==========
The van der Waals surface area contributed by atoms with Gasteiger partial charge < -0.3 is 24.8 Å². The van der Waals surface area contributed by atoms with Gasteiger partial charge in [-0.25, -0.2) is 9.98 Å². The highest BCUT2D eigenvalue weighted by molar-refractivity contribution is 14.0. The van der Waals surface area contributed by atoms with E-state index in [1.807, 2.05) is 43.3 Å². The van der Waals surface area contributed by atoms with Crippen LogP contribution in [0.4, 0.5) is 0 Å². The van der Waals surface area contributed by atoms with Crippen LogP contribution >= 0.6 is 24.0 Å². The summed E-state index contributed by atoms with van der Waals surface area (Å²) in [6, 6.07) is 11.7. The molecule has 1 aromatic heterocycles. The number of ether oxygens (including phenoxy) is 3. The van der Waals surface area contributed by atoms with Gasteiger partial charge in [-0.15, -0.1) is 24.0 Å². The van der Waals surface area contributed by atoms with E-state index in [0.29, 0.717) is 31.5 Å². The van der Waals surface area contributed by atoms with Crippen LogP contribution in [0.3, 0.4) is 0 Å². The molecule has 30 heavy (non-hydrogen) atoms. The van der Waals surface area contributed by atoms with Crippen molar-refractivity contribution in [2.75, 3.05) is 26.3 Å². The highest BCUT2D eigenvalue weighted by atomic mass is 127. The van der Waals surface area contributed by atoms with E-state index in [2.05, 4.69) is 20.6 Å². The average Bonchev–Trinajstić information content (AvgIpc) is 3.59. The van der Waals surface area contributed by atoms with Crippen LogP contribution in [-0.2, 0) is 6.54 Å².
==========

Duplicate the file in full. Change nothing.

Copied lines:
The van der Waals surface area contributed by atoms with Gasteiger partial charge < -0.3 is 24.8 Å². The van der Waals surface area contributed by atoms with Gasteiger partial charge in [-0.25, -0.2) is 9.98 Å². The highest BCUT2D eigenvalue weighted by molar-refractivity contribution is 14.0. The van der Waals surface area contributed by atoms with E-state index in [1.807, 2.05) is 43.3 Å². The van der Waals surface area contributed by atoms with Crippen LogP contribution in [0.4, 0.5) is 0 Å². The van der Waals surface area contributed by atoms with Crippen LogP contribution >= 0.6 is 24.0 Å². The summed E-state index contributed by atoms with van der Waals surface area (Å²) in [6, 6.07) is 11.7. The molecule has 1 aromatic heterocycles. The number of ether oxygens (including phenoxy) is 3. The van der Waals surface area contributed by atoms with Gasteiger partial charge in [-0.15, -0.1) is 24.0 Å². The van der Waals surface area contributed by atoms with E-state index in [0.29, 0.717) is 31.5 Å². The van der Waals surface area contributed by atoms with Crippen LogP contribution in [0.3, 0.4) is 0 Å². The molecule has 30 heavy (non-hydrogen) atoms. The van der Waals surface area contributed by atoms with Crippen molar-refractivity contribution in [2.75, 3.05) is 26.3 Å². The highest BCUT2D eigenvalue weighted by atomic mass is 127. The van der Waals surface area contributed by atoms with E-state index in [2.05, 4.69) is 20.6 Å². The average Bonchev–Trinajstić information content (AvgIpc) is 3.59. The van der Waals surface area contributed by atoms with Crippen LogP contribution in [-0.2, 0) is 6.54 Å².